Wavves at 7th Street Entry, 3/29/13
Photo by Anna Gulbrandsen
With FIDLAR and Cheatahs
7th Street Entry, Minneapolis
Friday, March 29, 2013
Wavves, fronted by singer/guitarist Nathan Williams and bassist Stephen Pope, rolled into Minneapolis on Friday as part of a national, small-venue tour to promote their new album Afraid of Heights. Touring with Mom+Pop label mates FIDLAR, the evening promised to be a raucous exercise in Southern California punk/surf rock catharsis, complete with repeated references to getting drunk, stoned and generally fucked up.
Wavves' 45-minute set blasted out of the gate with a feverish "Idiot" from the excellent 2010 album King of the Beach. The energy was electric and the sold-out crowd reveled in the blistering opener. Technical difficulties made an untimely appearance, forcing the eager audience to wait anxiously for a second helping. Resigned to push on without his clear channel, Williams and his Wavves band mates sped forward with "Bug," from their 2011 EP Life Sux, before revisiting King of the Beach with the ripping track "Take on the World."
Wavves finally got around to Afraid of Heights with a faithful, if not somewhat forced, rendition of "Demon to Lean On." The show could have easily been a showcase for the new record, but Wavves cobbled together a well-balanced set that included earlier tracks from King of the Beach, Life Sux and Wavvves. They even threw in a rough-hewn cover of Sonic Youth's "100%" (a coincidental coda to Thurston Moore's rock explosion a few nights earlier at the Triple Rock via Chelsea Light Moving) and a mocking, meandering digression late in the set in the form of a garbled version of the Red Hot Chili Peppers' "Under the Bridge."
Photos by Anna Gulbrandsen
The 15-song set only featured five tracks from Afraid of Heights. The crowd welcomed "Demon to Lean On" with predictably open arms. "Afraid of Heights" and "Sail to the Sun" received equally warm receptions, but the older material -- most notably the six tracks from King of the Beach - - won the night. Williams was in a characteristically snarky mood, bantering with the crowd, taking playful digs at supporting act FIDLAR and mocking a fan who asked him to keep it real. In light of his tempestuous reputation (a typical misinterpretation of perfectionist tendencies), Williams handled the equipment failure well. The same couldn't be said for a late-set miscommunication between drummer Jacob Cooper as a noticeably annoyed Williams took a chop at one of Cooper's cymbals with his guitar.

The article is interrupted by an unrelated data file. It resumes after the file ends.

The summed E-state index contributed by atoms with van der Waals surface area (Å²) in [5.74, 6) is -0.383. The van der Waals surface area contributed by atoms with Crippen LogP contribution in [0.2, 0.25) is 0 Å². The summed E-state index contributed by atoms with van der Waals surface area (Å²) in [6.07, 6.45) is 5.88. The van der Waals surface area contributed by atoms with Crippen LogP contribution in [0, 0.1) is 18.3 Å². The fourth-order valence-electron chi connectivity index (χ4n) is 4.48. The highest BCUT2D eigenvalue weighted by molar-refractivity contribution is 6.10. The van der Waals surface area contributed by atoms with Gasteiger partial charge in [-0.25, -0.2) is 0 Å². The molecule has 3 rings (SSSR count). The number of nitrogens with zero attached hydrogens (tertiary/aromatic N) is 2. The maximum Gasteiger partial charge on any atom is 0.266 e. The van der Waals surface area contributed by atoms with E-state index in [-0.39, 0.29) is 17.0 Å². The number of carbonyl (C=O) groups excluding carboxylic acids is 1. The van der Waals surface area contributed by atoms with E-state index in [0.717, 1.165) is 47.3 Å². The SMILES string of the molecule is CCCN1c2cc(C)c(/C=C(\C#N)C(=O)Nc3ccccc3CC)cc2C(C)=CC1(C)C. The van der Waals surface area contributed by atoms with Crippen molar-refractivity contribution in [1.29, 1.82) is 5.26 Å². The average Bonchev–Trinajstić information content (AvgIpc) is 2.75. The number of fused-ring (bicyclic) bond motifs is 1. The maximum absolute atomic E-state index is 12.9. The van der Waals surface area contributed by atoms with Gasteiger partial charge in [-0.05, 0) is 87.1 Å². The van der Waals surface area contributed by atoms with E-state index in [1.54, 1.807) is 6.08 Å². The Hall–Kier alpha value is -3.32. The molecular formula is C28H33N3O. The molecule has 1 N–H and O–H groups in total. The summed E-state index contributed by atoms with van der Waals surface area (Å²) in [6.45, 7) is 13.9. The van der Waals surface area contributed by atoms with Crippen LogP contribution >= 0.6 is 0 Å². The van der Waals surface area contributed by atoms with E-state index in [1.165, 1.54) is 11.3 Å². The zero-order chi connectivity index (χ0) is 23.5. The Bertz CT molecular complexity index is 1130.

Despite the brilliant intensity of the first half of the set, the show began to drag around the 30-minute mark. "Sail to the Sun" transitioning into "Green Eyes" should have been a compelling bridge between Wavves' old and new material, but something was amiss in the later moments. The buoyancy and exuberance that define King of the Beach was palpable in the first twenty minutes, but it was gone by the end of the night, swept away in an undertow of rushed dispassion.
By Williams' count, Friday marked Wavves' sixth appearance in Minneapolis. It wasn't his first rodeo -- in the Twin Cities or otherwise -- but he was hardly in peak form. Fatigue from the road and the pressure of promoting a new album? Maybe. Hangover from an appearance on Late Show With David Letterman? Possibly. Suffering from the adverse effects of pulling from a bottle of Jameson (or was that Cutty Sark?) throughout the set certainly didn't help.
Photo by Anna Gulbrandsen
Wavves intermittently achieved the vitality of their best work on Friday, but a sustained, set-long effort was lacking. The Twin Cities will have to wait until Wavves return for a proper taste of the great heights this band can reach.
The Crowd: Frenzied. FIDLAR's boring rhetoric aside (college sucks; fuck rehab; I! DRINK! CHEAP! BEER! SO! WHAT! FUCK! YOU!"), they set the stage well for the more cohesive, lyrically interesting and markedly louder Wavves. Several in the audience seized the moment for a bit of crowd surfing while others hung from the rafters, including FIDLAR frontman Zac Carper.
Photo by Anna Gulbrandsen
Personal Bias: I first saw Wavves two years ago, headlining for Best Coast and No Joy at San Diego's strip mall punk club SOMA. They laid waste to the club that night and Williams was an absolute force. He's no doubt reprised that role many times in the past two years, but this was not one of those occasions.
I haven't spent much time with Afraid of Heights, but the new material lacks the essential qualities that make King of the Beach special. The best tracks on that album are inventive, structurally innovative, funny and freshly original. Formula and predictability are unwelcomed, dominating specters on the new record.
3. Take on the World
4. Demon to Lean On
5. Beat Me Up
7. No Hope Kids
8. Super Soaker
9. Afraid of Heights
10. Sail to the Sun
11. Green Eyes
13. King of the Beach
15. Post Acid
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